For many people, laptops are just a way to take work down to the corner café. But for true road warriors, portable computing means bringing along all your computing essentials without having to schedule a visit to the chiropractor. As a Macworld editor, I’m often asked what I pack in my laptop bag; here’s a look at the kinds of accessories that are on my must-have on-the-go list, along with some specific examples of them.
Portable hard drive
Just because your laptop is always with you doesn’t mean you don’t need a good backup. Thankfully, portable drives are smaller and lighter than ever. LaCie’s $140, 5-ounce Little Disk (A), for example, offers 60GB of storage in an attractive USB 2.0 enclosure that’s only 2.6 by 1.7 by 0.7 inches in size. Keep your backup drive separate from your laptop bag; if one is ever stolen, you’ll still have the other.
Not all hotels and businesses have wireless Internet access. So a compact networking cable is a must. Zip-Linq’s retractable cables ($15) work well and take up minimal space in your bag. If you’ve got a MacBook Air, you’ll also need Apple’s USB Ethernet Adapter ($29).
Portable USB hub
If you use more USB devices than you have ports for—we’re looking at you, MacBook Air owners—you’ll appreciate the utility of a compact USB hub. Dr. Bott’s tiny T3Hub ($20; B) weighs only 21 grams but converts a single USB port into three. It can host two low-power USB devices and one high-power device.
Multi-outlet power strip
If you’re lucky, your hotel room will have a wall outlet so you can plug in your laptop’s AC adapter. But what about all your other gadgets? Belkin’s compact Mini Surge Protector with USB Charger ($25; C) turns a single outlet into three surge-protected versions; it also provides two ports for charging and powering gadgets via USB.
USB power cables
Instead of lugging a separate AC power adapter for each gadget, look for compatible USB power cables; you can then use a USB power adapter—such as the Belkin model noted above—or even your laptop’s USB port(s) to charge your gear. For example, Apple’s dock-connector cable lets you charge iPods and iPhones via USB, and many mobile phones have USB-charging accessories. Zip-Linq’s Charge-n-Sync line (starting at $11) offers power supplies for many portable devices.
When you’re looking for a place to get online, you could use OS X’s AirPort menu, which shows you nearby wireless networks. But that means hauling out your laptop and waiting for AirPort to scan the area. A wireless-network detector can save you that hassle. Canary Wireless’s new 2.5-ounce Digital Hotspotter HS-20 ($60; D) quickly shows you the wireless networks in range, along with network type (802.11b, g, or n) and security status (open, WEP, WPA, or WPA2), for each.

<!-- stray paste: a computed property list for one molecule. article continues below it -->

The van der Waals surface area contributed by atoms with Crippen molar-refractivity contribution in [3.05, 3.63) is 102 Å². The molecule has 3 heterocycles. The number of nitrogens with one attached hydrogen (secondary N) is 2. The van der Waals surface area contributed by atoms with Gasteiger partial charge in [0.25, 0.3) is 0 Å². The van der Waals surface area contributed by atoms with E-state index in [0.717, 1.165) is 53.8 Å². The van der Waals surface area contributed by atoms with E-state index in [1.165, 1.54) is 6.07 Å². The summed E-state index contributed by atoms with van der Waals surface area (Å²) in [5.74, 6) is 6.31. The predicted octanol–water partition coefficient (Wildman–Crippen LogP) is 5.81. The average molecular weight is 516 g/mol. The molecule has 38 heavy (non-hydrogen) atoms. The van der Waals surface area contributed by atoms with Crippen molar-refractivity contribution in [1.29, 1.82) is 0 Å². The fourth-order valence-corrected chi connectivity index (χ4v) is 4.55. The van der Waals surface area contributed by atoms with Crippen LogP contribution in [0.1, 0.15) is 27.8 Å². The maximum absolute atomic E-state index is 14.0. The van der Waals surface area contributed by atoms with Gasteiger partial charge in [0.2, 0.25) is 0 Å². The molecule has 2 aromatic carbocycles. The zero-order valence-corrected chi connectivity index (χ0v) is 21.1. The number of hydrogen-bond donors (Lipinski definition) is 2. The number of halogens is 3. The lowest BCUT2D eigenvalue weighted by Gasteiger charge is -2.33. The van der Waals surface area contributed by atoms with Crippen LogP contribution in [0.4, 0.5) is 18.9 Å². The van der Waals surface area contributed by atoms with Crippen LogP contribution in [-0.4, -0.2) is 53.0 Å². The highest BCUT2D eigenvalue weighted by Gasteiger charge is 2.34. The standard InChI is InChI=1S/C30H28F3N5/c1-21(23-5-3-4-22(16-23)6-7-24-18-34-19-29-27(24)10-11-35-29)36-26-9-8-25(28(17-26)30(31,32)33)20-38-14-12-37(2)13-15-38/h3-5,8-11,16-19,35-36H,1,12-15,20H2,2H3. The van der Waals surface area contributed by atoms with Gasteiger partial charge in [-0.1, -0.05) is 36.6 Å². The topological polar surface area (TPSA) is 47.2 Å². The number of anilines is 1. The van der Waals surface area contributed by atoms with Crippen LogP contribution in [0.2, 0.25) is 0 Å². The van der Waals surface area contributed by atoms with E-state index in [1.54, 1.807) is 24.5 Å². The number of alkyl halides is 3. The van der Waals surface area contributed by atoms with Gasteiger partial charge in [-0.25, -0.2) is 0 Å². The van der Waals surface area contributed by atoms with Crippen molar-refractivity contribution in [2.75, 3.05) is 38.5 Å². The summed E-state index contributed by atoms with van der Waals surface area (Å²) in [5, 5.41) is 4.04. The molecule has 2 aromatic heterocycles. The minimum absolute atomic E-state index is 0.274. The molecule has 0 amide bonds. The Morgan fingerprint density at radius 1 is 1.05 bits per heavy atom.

If power outlets are few and far between or you can’t swap your laptop’s battery for a fresh one, a portable power source can give you the extra time you need. Kensington’s rechargeable Portable Power Pack for Mobile Devices ($60; E) is slim and lightweight (just 3.5 ounces) and offers a longevity boost to small gadgets—for example, 5 more hours of iPhone talk time or 14 hours of additional iPod video playback—via a USB connection.
If you need to juice up your laptop, Duracell’s PowerSource Mobile 100 ($140; F) is bulkier and heavier (1.2 pounds), but it features two USB power ports and a standard three-prong outlet for plugging in an AC power adapter. It can extend your laptop’s use by about 2 hours, your mobile phone’s talk time by 15 to 20 hours, or your iPod’s audio playback by nearly 100 hours.
Finally, Battery Geek’s External Laptop Batteries (G) use a custom MagSafe cable ($10) to provide three to six hours of additional usage for Apple’s MacBook and MacBook Pro laptops. However, Battery Geek’s batteries don’t come cheap ($250 to $300), and they weigh two pounds.
A hotel safe or a locked office is the safest place to keep your laptop. But if you must leave it in a less-secure location, a high-quality computer lock may offer enough of a deterrent so that a thief will move on to the next object of desire. PC Guardian’s Ezolution models ($40 to $58) use seven-pin key locks or 10,000-combination numerical locks that offer better security than many competing products.
Give honest folks a chance to do the right thing by using a security label from StuffBak, TrackItBack), or zReturn. You put a uniquely numbered tag on your laptop, iPod, or other device and register that tag with the service—you can even designate a reward amount. Any Good Samaritan who finds the item can call the number on the tag to initiate the return process.
The right bag
If you travel frequently, consider using a rolling case instead of a backpack or shoulder bag. You’ll be able to carry more—possibly even a change of clothes—without putting stress on your shoulders and back. Case Logic’s new airline-friendly 18- and 22-inch Lightweight Upright Rollers ($150 to $180) get their rigidity from panels of molded EVA plastic instead of metal frames, a design that reduces their weight while still protecting your belongings. Each Roller features dedicated laptop, organizer, and water-bottle compartments, as well as a separate main section for large items.
Organize your extras
If you alternate between trips to the coffee shop and trips across the country, you don’t always need your full complement of gear. Instead of unpacking and packing everything each time, keep all your “serious travel” gear in a separate, smaller bag that you can throw in your laptop bag for longer trips. Tom Bihn’s $25 Snake Charmer (right) is a good size with see-through side panels so you (and the TSA) can keep track of what’s inside.